Documentation
Queue

Anchor link Overview

A lightweight, high-performance task queue built on Node JS, Redis and RSMQ. Includes a broker for queue management and routing, plus a worker framework for processing messages.

See the Why do I need a task queue? section for more information on using a task queue.

Anchor link Requirements

Anchor link Installation

  1. Install the @dadi/queue module to your project:

    npm install @dadi/queue --save

  2. Ensure you have a Redis server running and accessible

  3. config, log and workers directories will be automatically created in the root of your project, if they don't already exist

  4. Amend the configuration file config/config.development.json according to the following section

  5. Require the @dadi/queue module from your project:

    require('@dadi/queue')

  6. Run the project to start listening for messages:

    npm start

Anchor link Configuration

Anchor link Message specific rate limiting

It is possible to rate limit message processing based on message content speifically. To do this, add configurations to broker.throttle.messages in the following format:

{
  "name": "example-throttle",
  "regex": "^example-.*$",
  "regexOpts": "i",
  "unit": "second",
  "value": 1,
  "discard": true
}

Example config with multiple message specific configurations:

{
  "queue": {
    "host": "127.0.0.1",
    "port": 6379
  },
  "broker": {
    "queue": "myqueue",
    "interval": [ 0, 1, 5, 10 ],
    "retries": 10,
    "timeout": 30,
    "throttle": {
      "workers": 5,
      "queue": {
        "unit": "second",
        "value": 1
      },
      "messages": [
        {
          "name": "ten-per-second",
          "regex": "^tps-.*$",
          "regexOpts": "i",
          "unit": "second",
          "value": 10,
          "discard": true
        },
        {
          "name": "one-per-minute",
          "regex": "^opm-.*$",
          "regexOpts": "i",
          "unit": "minute",
          "value": 1
        }
      ]
    }
  },
  "workers": {
    "path": "./workers"
  },
  "logging": {
    "enabled": true,
    "level": "info",
    "path": "./log",
    "filename": "myQueue",
    "extension": "log",
    "accessLog": {
      "enabled": false
    }
  }
}

Anchor link Sending messages

In most cases, the easiest way to send a message to the queue is to use @dadi/queue-wrapper from within your app.

See the following related projects for other ways to interact with the queue:

Anchor link Receiving messages

Messages sent to the queue will be received by the broker and routed to a worker. During this time the message will be unavailable to other worker processes.

Anchor link Simple addressing

A message will be routed to a worker module in the workers directory if one exists with a matching filename.

For example, in the @dadi/queue module there is an example worker in a file called hello-world.js.

This worker would be executed when the broker receives the message: hello-world.

Anchor link Compound addressing

Messages can optionally contain multiple addresses separated by a colon. In this case, the broker will attempt to traverse a hierarchy in the workers folder.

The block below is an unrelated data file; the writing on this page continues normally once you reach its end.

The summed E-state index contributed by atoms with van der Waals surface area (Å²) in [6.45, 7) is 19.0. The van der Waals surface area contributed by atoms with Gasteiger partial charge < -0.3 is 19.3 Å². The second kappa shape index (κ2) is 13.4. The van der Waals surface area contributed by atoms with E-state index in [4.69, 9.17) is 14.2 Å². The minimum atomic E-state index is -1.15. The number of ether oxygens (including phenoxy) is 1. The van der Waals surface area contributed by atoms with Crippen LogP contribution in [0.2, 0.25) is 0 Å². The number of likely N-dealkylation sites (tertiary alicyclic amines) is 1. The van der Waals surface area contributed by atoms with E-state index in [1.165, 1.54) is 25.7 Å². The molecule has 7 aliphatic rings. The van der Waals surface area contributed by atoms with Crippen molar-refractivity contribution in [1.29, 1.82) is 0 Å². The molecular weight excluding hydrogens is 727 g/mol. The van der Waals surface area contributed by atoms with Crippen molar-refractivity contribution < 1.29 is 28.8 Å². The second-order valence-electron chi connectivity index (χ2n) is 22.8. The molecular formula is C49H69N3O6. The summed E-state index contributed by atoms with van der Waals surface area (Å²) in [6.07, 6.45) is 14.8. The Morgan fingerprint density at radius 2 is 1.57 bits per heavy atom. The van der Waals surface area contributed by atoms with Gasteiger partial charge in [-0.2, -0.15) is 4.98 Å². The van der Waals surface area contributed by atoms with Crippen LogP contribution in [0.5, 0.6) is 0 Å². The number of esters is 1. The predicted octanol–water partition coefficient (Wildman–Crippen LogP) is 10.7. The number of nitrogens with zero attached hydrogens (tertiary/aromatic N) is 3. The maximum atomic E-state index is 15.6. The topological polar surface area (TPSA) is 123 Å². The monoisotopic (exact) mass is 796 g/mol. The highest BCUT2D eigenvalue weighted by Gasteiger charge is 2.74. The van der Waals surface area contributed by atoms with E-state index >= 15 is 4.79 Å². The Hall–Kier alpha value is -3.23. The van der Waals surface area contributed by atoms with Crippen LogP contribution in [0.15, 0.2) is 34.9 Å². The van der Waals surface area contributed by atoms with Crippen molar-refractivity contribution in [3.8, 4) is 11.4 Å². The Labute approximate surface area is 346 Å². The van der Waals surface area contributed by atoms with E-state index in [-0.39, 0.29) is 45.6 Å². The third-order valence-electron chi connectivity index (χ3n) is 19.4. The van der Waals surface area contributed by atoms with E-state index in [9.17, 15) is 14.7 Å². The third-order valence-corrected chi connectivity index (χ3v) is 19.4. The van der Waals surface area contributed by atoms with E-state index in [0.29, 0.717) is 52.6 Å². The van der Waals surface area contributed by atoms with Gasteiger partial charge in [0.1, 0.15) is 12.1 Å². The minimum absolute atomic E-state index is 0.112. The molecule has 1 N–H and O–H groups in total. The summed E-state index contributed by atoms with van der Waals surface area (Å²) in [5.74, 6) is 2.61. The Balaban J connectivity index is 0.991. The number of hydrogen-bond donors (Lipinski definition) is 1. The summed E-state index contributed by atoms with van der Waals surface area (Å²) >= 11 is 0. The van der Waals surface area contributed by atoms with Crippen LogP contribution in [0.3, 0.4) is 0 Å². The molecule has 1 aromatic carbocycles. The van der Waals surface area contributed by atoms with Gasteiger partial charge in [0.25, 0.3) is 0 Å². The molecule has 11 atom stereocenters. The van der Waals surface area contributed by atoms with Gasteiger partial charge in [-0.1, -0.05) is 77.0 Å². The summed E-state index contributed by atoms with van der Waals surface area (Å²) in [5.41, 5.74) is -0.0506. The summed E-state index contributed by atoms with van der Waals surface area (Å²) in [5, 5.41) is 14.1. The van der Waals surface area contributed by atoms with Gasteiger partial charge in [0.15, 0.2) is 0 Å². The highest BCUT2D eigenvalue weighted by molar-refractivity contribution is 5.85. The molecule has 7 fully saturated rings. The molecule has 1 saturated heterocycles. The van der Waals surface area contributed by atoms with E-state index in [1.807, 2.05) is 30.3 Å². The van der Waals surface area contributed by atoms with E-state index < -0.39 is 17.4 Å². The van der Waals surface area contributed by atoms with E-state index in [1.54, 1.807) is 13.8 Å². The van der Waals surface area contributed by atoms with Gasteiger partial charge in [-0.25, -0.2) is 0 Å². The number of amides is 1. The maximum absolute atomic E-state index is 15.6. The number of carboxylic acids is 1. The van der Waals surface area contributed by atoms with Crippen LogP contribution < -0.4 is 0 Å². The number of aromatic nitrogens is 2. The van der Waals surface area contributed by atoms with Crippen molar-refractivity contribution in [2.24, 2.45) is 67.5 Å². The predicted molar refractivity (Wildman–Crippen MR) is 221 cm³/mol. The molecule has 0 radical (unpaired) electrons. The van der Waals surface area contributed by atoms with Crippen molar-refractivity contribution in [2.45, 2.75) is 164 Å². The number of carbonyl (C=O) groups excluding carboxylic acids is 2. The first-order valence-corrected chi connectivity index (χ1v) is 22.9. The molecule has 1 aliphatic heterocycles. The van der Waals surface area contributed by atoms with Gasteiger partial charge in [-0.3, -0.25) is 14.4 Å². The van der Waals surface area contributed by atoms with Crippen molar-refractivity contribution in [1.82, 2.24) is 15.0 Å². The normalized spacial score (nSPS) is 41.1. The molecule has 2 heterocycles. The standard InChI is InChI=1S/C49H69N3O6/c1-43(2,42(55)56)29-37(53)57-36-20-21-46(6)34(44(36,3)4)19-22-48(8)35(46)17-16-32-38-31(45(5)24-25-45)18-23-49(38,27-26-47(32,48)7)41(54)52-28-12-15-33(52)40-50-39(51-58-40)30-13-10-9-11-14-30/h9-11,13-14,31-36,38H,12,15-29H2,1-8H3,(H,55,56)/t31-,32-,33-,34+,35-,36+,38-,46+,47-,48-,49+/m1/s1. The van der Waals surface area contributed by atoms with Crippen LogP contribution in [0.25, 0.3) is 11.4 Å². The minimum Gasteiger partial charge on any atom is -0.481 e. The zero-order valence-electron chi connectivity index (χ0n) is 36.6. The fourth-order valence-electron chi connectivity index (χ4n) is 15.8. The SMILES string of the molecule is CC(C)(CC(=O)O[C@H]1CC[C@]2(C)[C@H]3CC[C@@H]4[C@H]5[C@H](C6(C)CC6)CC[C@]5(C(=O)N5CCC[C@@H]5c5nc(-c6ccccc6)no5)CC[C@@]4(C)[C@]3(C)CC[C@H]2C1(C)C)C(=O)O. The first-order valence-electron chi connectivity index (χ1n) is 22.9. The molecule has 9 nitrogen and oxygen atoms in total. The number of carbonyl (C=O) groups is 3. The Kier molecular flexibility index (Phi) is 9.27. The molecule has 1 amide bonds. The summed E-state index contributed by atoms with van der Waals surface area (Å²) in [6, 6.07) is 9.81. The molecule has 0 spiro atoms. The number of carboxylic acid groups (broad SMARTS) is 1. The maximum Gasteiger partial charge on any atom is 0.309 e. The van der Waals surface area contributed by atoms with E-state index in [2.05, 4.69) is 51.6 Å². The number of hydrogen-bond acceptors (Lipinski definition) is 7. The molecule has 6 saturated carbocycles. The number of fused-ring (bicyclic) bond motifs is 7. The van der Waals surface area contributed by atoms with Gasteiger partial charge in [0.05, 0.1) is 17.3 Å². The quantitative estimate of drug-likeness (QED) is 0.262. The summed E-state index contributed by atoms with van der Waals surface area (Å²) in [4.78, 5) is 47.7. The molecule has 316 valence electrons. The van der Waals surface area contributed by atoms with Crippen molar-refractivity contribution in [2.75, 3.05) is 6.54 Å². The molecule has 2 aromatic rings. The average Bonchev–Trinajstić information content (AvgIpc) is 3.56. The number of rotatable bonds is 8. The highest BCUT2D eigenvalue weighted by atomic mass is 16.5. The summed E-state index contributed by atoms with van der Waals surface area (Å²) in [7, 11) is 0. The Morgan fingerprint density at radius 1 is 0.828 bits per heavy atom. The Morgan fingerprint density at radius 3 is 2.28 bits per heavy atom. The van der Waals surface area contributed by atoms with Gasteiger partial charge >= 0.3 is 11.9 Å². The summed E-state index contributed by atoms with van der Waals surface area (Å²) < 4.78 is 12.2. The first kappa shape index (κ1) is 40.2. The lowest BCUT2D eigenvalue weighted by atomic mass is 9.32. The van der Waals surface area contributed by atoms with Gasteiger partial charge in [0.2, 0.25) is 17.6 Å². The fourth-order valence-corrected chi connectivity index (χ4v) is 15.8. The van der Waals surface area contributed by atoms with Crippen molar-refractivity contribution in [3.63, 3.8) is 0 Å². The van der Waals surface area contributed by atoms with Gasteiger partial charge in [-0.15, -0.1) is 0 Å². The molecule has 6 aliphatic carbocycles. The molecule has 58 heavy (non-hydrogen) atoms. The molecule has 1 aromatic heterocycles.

For example, the following message…

sms:send-reminder

…would be routed to the following worker…

sms/send-reminder.js

Anchor link Message data

In addition to an address, messages can also contain data that will be passed to a worker when the message is processed.

Any part of the message following the worker address is passed as data to the worker.

To continue the example above, the following message…

sms:send-reminder:123456

…would be routed to the following worker…

sms/send-reminder.js

…with the string '123456' passed as data.

Anchor link Workers

A worker should export a function that receives 3 parameters:

An example worker

// ./workers/hello-world.js

module.exports = (req, queue, done) => {
  console.log('hello world')
  done()
}

Anchor link Success

On success, a worker should call done(), which will notify the broker to delete the message. This will also release the throttle if it is currently in operation.

Anchor link Error

On error, a worker should call done(err), passing either an error string or an Error object, which will notify the broker to log the error. The message will remain in the queue and will be retried if the message has any attempts remaining.

Anchor link Failure

Messages are deleted after they exceed the maximum number of retry attempts. Workers that need to perform additional processing when a message fails should test if (!req.retries) in their error handling.

Anchor link Timeout

Workers must restrict their processing time to less then the timeout value specified in the config. After the timeout value the message will be unhidden from the queue and may be processed by other workers.

Be aware of any 3rd party APIs and ensure the appropriate timeout values are set.

Anchor link Why do I need a task queue?

Anchor link Common uses

Anchor link Benefits

Anchor link Case study

An online shop may interact with a number of external APIs when a customer places an order: CRM system, payment gateway, fraud protection, email confirmation, newsletter signup. Performing these interactions synchronously makes the checkout process slow, tightly coupled to the external APIs and error prone, due to the number of failure points.

Using a task queue, each API interaction can become a worker module. On order confirmation, the checkout process simply sends the relevant messages to the queue, e.g. create-customer, create-transaction, etc., then shows the confirmation page. The user experience is fast, the API code is decoupled from the checkout and the workers are retried on error (and can perform an action after a number of attempts, such as sending a notification email).